Warning: Lots of talk about guitars today.
Last day in the studio today for major guitar parts on Ahad’s record – after today it’s all bits and pieces. That doesn’t mean that there’s nothing left to do it just means that if a song has a solid bass part, a rhythm part, a riff, a major arpeggio or a solo then everything is pretty much done. We won’t be back in the studio for a week and then we’ll consolidate, go through the tracks and ‘brain on them’ till Ahad arrives to sing. We’ll probably come up with some more ideas, reassess, we’re making a record! I had a lot of electric guitars out today trying to figure out which was the right one for this last song. But I started with acoustics as there were acoustics on the demo and even then I had to try different guitars, settling on the Fender El Rio (the guitar I wrote Spark on) for the main part but then, later on, we added some Takamine 6 string. This is what happens, one idea leads to another and one sound leads to another, the blend between two guitars is often the answer and that’s why I have a range of different instruments that give you different sounds. Different guitars make you approach how you play, differently. You just can’t play an old Rickenbacker like a Les Paul.
So today we listened to the demo and then thought, Les Paul. This song is capo 2 so I have to retune all the guitars before I start. So I plugged it in, pedalboard, Vox AC30 – sounded awful. This is what happens, songs want what they want and this one didn’t want the Les Paul. On other days the Les Paul would have been the one but not today. Next, try the Strat, the Strat works on most anything, it’s the workhorse guitar, it’s great for most things, arpeggios, rhythms and great for soaring melodic guitar solos. Plugged it in, it just wasn’t right. So, what next? Of course, the Telecaster! It cuts through, it sparkles, it’s got some edge – nope. Then Dare suggested the Gibson 345, how could something from 1962 not be right? For a moment we thought we had it, but nah, not enough sustain. Dare then suggested Blondie! When in doubt go to Blondie. Dare loves this guitar and so do I. I bought it out of a garage in LA in the eighties for $750, it’s worth a lot more now and it sounds like a wise old tree with a pickup. Sometimes I imagine it bearing fruit, sonically it does just that. It was the one, but it took a while to figure it out and it wasn’t obvious, Rickenbackers never are. After the electric 6 string was done, I brought out the other Blondie, the Rick 12 string and played it on the chorus, a nice little arpeggio. We ended up back on the acoustic Takamine, finding that blend before the evening’s end.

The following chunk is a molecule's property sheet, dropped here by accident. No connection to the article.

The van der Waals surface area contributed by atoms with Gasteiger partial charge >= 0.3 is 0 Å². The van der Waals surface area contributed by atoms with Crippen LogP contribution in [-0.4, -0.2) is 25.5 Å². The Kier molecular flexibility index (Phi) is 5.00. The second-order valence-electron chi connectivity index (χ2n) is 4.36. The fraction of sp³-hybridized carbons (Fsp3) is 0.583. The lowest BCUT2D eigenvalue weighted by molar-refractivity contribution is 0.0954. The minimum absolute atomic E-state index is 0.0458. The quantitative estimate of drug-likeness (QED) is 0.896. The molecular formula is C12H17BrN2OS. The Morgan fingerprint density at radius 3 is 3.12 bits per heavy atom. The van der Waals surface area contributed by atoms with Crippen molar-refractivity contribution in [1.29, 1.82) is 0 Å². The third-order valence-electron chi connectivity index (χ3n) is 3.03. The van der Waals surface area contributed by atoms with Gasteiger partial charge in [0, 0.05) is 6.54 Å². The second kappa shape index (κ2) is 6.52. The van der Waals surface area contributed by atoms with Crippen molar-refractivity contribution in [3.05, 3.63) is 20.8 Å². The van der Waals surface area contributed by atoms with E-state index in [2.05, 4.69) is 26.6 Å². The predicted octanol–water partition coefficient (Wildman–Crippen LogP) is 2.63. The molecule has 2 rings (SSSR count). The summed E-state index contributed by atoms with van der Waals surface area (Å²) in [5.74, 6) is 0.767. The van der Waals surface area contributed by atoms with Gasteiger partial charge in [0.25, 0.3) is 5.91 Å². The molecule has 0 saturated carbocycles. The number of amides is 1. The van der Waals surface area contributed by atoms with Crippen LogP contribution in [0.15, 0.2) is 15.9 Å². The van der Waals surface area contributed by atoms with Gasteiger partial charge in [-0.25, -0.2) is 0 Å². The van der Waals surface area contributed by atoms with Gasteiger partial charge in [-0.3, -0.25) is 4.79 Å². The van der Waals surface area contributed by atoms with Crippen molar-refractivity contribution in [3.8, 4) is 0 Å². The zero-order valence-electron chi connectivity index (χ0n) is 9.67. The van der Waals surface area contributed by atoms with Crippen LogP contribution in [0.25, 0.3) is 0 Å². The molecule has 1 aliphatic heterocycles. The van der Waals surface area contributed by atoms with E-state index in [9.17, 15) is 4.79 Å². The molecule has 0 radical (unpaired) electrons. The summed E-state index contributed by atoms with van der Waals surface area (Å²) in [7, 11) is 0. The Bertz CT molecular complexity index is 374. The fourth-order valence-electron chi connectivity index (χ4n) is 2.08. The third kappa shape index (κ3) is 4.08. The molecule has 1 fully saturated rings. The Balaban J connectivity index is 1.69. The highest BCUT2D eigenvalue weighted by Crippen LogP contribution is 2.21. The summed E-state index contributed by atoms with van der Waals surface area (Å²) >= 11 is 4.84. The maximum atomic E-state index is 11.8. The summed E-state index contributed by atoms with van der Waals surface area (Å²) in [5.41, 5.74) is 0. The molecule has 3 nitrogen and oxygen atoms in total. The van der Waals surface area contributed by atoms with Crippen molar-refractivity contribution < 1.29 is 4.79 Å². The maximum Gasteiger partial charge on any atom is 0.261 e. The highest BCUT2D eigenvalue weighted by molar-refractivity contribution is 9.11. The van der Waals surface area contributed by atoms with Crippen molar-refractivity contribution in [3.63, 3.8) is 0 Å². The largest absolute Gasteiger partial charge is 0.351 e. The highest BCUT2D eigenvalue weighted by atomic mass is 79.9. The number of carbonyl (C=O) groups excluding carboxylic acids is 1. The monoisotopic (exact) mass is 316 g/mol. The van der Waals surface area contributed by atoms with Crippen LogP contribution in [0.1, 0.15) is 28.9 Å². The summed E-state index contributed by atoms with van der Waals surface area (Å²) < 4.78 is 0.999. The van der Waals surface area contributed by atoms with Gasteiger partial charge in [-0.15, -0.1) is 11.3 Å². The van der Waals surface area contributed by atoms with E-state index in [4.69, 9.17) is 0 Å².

So apart from the bits and pieces, we need to get some other musicians in to do some things that we can’t do, horns, piano, perhaps more Olivia on the violin. What we really need is Ahad and by the time we’ve tied up all these loose ends, it will be time to get him down here to sing. There will be backing vocals and there will be mixing, then there will be mastering, there will be manufacturing and then all you can do is hope someone likes it and buys it. Then you start the next project and go through the whole process again.